For the second year in a row, MIT has achieved the top ranking globally for the Business and Economics subject category in the 2020 Times Higher Education World University Rankings.
MIT has also been ranked No. 1 in the world for the Social Science fields for 2020 by Times Higher Education (THE), a leading British education magazine.
AT MIT, business and economic studies are housed in the Department of Economics, within the MIT School of Humanities, Arts, and Social Sciences (SHASS) and in the MIT Sloan School of Management.
Using a set of 13 rigorous performance indicators, THE compiles and publishes its annual World University Rankings. These rankings evaluate schools as a whole and within individual fields. THE discerns a university’s quality in a given subject area through five area metrics: the learning environment; the volume, income, and reputation of its research; the influence of its citations in other research; the international outlook of its staff, students, and research; and its knowledge transfer to various industries.
“The work of both MIT SHASS and MIT Sloan continues to advance the highest areas of scholarship and practical application,” says Melissa Nobles, the Kenan Sahin Dean of the MIT School of Humanities, Arts, and Social Sciences. “MIT’s longstanding commitment to cross-disciplinary thinking and collaboration fosters the strength of the collective business and economics programs across the Institute.
We warmly congratulate our colleagues in MIT Sloan with whom we share this honor. From poverty alleviation to the future of work, the combined knowledge and experience of MIT’s experts helps shape economic policy, drive business growth, and prepare future leaders.”
The MIT Sloan School of Management
The MIT Sloan School of Management, which evolved out of Course XV/Engineering Administration, is a powerful force within MIT’s entrepreneurial environment, training alumni whose businesses — which include HubSpot, ZipCar, Akamai, and E*Trade — have created millions of jobs and generate nearly $2 trillion a year in revenue. At the intersection of business and technology, MIT Sloan is exploring the future of work and launching companies that kick-start local economies in the developing world. The school is retooling systems to make health care work better and to engage people around the world in addressing climate change. For students, this means different kinds of opportunities, hands-on learning, global experience — and a relentless focus on impact.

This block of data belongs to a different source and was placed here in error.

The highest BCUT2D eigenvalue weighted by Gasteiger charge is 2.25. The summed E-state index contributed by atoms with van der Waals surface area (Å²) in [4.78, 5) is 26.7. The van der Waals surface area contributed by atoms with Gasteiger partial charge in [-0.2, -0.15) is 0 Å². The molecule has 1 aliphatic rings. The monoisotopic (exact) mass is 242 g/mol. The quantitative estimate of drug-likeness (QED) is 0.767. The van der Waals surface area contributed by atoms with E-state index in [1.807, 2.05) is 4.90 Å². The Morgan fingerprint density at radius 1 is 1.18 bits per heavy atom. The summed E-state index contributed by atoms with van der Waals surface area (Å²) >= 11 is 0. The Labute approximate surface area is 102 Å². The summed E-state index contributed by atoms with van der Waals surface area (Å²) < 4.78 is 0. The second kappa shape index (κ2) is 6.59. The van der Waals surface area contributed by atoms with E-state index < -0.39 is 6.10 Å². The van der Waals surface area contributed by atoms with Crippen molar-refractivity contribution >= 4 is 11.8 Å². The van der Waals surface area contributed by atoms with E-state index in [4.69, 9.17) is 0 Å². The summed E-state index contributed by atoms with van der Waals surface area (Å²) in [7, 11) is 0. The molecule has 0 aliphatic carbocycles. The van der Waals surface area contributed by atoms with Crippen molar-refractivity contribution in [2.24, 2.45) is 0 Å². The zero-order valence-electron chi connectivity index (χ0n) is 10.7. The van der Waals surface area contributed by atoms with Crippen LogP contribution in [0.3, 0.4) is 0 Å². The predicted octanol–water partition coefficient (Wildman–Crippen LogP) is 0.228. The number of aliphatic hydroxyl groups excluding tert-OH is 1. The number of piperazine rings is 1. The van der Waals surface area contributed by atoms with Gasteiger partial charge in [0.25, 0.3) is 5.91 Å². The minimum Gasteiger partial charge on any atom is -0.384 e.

“We are thrilled to share the honors of being first in business and management for the second year in a row with our colleagues in the MIT Department of Economics and MIT SHASS,” says David Schmittlein, dean of MIT Sloan.
The MIT Department of Economics
For more than a century, MIT’s Department of Economics has been at the forefront of economics education, research, and public service. Its master’s and doctoral programs are renowned worldwide, and graduates of the department are well-represented on the faculties of virtually all leading economics departments.
“We’re proud of this recognition of the contributions of MIT Economics” says Nancy L. Rose, department head and the Charlies P. Kindleberger Professor of Applied Economics. “MIT Economics continues to play a key role in advancing the frontier in economics research and education, with four of our faculty recognized with Nobel Prizes over just the past decade, and eight more of our graduate alumni among the Nobel ranks since 2001. Our undergraduate and graduate alumni amplify the reach of our research and education program,” adds Rose, “through their impact on industry, public policy, and the economics profession.”
Last month, faculty in the department were honored with two new Nobel Prizes, awarded to professors Abhijit Banerjee and Esther Duflo, who lead the department’s Abdul Latif Jameel Poverty Action Lab, for their transformative work in poverty alleviation and development economics.